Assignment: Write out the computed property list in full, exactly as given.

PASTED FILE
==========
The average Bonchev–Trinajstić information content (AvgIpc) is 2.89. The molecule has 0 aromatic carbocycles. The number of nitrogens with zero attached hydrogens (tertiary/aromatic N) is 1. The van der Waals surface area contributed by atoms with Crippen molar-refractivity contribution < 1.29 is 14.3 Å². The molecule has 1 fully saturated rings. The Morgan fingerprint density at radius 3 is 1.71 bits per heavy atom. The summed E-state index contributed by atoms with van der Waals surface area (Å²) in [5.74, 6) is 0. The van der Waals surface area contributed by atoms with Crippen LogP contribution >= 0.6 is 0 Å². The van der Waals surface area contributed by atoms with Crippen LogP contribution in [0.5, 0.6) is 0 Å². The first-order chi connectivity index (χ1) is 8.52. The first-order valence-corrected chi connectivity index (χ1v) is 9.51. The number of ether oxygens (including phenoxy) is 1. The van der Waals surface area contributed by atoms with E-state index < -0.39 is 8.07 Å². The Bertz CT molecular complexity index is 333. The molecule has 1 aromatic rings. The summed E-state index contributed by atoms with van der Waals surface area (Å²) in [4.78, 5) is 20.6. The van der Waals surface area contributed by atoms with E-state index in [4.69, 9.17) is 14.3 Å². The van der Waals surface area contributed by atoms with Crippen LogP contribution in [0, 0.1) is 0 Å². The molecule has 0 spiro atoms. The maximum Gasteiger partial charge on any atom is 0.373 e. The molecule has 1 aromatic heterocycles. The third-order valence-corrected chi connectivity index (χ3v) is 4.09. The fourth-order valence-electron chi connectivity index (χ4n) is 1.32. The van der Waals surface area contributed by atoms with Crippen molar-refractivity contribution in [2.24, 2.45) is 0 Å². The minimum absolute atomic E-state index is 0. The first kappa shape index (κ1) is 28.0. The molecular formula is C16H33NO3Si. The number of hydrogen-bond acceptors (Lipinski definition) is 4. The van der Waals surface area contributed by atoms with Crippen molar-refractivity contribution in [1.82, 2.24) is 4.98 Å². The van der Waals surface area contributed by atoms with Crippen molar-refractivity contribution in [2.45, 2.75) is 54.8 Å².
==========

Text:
The average Bonchev–Trinajstić information content (AvgIpc) is 2.89. The molecule has 0 aromatic carbocycles. The number of nitrogens with zero attached hydrogens (tertiary/aromatic N) is 1. The van der Waals surface area contributed by atoms with Crippen molar-refractivity contribution < 1.29 is 14.3 Å². The molecule has 1 fully saturated rings. The Morgan fingerprint density at radius 3 is 1.71 bits per heavy atom. The summed E-state index contributed by atoms with van der Waals surface area (Å²) in [5.74, 6) is 0. The van der Waals surface area contributed by atoms with Crippen LogP contribution >= 0.6 is 0 Å². The van der Waals surface area contributed by atoms with Crippen LogP contribution in [0.5, 0.6) is 0 Å². The first-order chi connectivity index (χ1) is 8.52. The first-order valence-corrected chi connectivity index (χ1v) is 9.51. The number of ether oxygens (including phenoxy) is 1. The van der Waals surface area contributed by atoms with E-state index < -0.39 is 8.07 Å². The Bertz CT molecular complexity index is 333. The molecule has 1 aromatic rings. The summed E-state index contributed by atoms with van der Waals surface area (Å²) in [4.78, 5) is 20.6. The van der Waals surface area contributed by atoms with E-state index in [4.69, 9.17) is 14.3 Å². The van der Waals surface area contributed by atoms with Crippen LogP contribution in [0, 0.1) is 0 Å². The molecule has 0 spiro atoms. The maximum Gasteiger partial charge on any atom is 0.373 e. The molecule has 1 aromatic heterocycles. The third-order valence-corrected chi connectivity index (χ3v) is 4.09. The fourth-order valence-electron chi connectivity index (χ4n) is 1.32. The van der Waals surface area contributed by atoms with Crippen molar-refractivity contribution in [2.24, 2.45) is 0 Å². The minimum absolute atomic E-state index is 0. The first kappa shape index (κ1) is 28.0. The molecular formula is C16H33NO3Si. The number of hydrogen-bond acceptors (Lipinski definition) is 4. The van der Waals surface area contributed by atoms with Crippen molar-refractivity contribution in [1.82, 2.24) is 4.98 Å². The van der Waals surface area contributed by atoms with Crippen molar-refractivity contribution in [2.45, 2.75) is 54.8 Å².